• [57] Fyodor Dostoevsky: The Double
  • [58] Jose Saramago: The Double
  • [59] Andrew Holleran: Dancer from the Dance
  • [60] Heinrich von Kleist: The Marquise of O & Other Stories
  • [61] Andrew Holleran: In September, the Light Changes
  • [62] Tom Perrotta: Little Children
  • October 25, 2006


    Checking in from Hong Kong

    The city doesn't sleep. No sooner had the white-collared folks and kids gone home from a busy day of work and school than night crawlers wake up to partying and clubbing to the wee hours. Hong Kong is somewhat too fast-paced for that peace-loving, solitude-craving poet in me! I have got tired of elbowing jostling subway, crowded streets and busy restaurants--so I have taken refuge in the hidden countryside--negotiating some difficult terrains of meandering trails that are foreign even to locals. Stay tuned for the pictures, most of which capture beautiful sceneries of beaches and myself.

    Today I woke up at the crack of dawn, to the chirping of birds and the tintinnabulating of bicyles delivering fresh poultry, had a quick over-nurturing breakfast(three eggs and milk) and taken up a 10-km hike spanning over three hills (so the cross section of which would be like a camel's humps). The cardio would compensate my recent indulgence on food! The views from the trail was spectacular although the hike was arduous, with steeped elevation change. I encountered only a few morning joggers who probably covered the easier segments of the trail before I was left alone with only wind's company. I made the final descend onto the popular village of Stanley 3 hours later and treated myself a cup of fresh-squeezed orange juice.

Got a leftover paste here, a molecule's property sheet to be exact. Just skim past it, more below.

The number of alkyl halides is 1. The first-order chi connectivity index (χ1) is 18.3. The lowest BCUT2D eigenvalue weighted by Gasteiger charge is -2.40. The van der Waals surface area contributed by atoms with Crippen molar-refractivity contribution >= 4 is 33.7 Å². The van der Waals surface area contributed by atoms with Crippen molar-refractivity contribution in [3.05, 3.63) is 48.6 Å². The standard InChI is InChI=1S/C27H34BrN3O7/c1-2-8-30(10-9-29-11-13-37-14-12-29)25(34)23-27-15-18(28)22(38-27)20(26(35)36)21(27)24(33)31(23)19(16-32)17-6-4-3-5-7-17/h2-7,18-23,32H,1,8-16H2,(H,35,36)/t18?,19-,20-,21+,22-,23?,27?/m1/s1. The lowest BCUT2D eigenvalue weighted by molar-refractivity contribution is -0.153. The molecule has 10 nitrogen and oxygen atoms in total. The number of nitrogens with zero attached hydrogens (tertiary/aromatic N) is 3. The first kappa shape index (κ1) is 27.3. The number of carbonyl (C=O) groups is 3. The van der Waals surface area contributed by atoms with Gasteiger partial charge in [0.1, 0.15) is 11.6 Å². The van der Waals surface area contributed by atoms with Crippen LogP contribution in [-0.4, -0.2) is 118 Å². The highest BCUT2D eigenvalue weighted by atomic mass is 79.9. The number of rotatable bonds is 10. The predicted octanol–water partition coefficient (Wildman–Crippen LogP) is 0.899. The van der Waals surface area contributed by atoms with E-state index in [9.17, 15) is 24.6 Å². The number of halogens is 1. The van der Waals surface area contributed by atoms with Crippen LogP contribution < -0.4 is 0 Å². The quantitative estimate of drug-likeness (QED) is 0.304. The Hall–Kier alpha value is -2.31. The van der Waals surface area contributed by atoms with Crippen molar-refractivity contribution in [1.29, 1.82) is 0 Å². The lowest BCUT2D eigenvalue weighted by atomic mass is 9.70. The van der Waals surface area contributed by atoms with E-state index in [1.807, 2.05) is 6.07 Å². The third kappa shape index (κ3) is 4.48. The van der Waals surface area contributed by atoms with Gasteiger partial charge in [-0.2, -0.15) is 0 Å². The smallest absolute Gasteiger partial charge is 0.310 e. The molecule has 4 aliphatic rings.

I plan to check out an upscale gay bar in town--Rice Bar--a subdued, low-key, jazz bar that is tugged away in the financial district on Jervois Street.

    I have not been deprived of reading. The suspenseful prose of Heinrich von Kleist has never failed to intrigue me on the road. I finished The Earthquake in Chile shortly after I arrived in the city and that only made me want more. Not only did the earthquake destroy the just and the outlaw, it also brings out the best of human nature--heroic courage and self-sacrifice, mutual help and compassion, and the worst--the frenzied search for scapegoat and the religious zeal that serves as a pretext for sickening cruelty.

    The Marquise of O- reads like a psychological mystery in which the heorine fell into the hands of some ruffian enemy troops who attempted to assualt her. What intrigued me the most is a deluge of prose depicting the upheaval which the troops had caused in the citedel and the scene in which they tried to rape her. Served to mitgate the quick action is one crucial sentence on which the outcome of the story hinges. It also justifies the marquise's courage to call forward the mystrious man who had impregnated her--her bearing a staimina of social disgrace and derision.